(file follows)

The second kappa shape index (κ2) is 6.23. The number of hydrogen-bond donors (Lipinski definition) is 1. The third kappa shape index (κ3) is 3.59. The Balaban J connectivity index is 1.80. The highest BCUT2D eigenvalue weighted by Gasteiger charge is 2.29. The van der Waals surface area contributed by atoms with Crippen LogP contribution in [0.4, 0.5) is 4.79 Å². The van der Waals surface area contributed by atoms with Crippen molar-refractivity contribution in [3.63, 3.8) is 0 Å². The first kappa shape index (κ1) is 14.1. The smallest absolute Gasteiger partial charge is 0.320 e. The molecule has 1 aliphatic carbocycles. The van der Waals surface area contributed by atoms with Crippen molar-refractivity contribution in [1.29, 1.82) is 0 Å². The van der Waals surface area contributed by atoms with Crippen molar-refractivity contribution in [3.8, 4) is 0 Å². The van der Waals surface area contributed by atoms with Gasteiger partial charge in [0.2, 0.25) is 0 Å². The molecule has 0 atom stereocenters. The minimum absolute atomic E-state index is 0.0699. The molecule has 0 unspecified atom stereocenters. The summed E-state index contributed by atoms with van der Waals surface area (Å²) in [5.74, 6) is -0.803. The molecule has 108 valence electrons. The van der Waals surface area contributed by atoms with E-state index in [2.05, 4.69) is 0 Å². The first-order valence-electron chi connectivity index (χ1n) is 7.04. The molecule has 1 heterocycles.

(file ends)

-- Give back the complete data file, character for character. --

The second kappa shape index (κ2) is 6.23. The number of hydrogen-bond donors (Lipinski definition) is 1. The third kappa shape index (κ3) is 3.59. The Balaban J connectivity index is 1.80. The highest BCUT2D eigenvalue weighted by Gasteiger charge is 2.29. The van der Waals surface area contributed by atoms with Crippen LogP contribution in [0.4, 0.5) is 4.79 Å². The van der Waals surface area contributed by atoms with Crippen molar-refractivity contribution in [3.63, 3.8) is 0 Å². The first kappa shape index (κ1) is 14.1. The smallest absolute Gasteiger partial charge is 0.320 e. The molecule has 1 aliphatic carbocycles. The van der Waals surface area contributed by atoms with Crippen molar-refractivity contribution in [1.29, 1.82) is 0 Å². The van der Waals surface area contributed by atoms with Crippen molar-refractivity contribution in [3.8, 4) is 0 Å². The van der Waals surface area contributed by atoms with Gasteiger partial charge in [0.2, 0.25) is 0 Å². The molecule has 0 atom stereocenters. The minimum absolute atomic E-state index is 0.0699. The molecule has 0 unspecified atom stereocenters. The summed E-state index contributed by atoms with van der Waals surface area (Å²) in [5.74, 6) is -0.803. The molecule has 108 valence electrons. The van der Waals surface area contributed by atoms with E-state index in [2.05, 4.69) is 0 Å². The first-order valence-electron chi connectivity index (χ1n) is 7.04. The molecule has 1 heterocycles.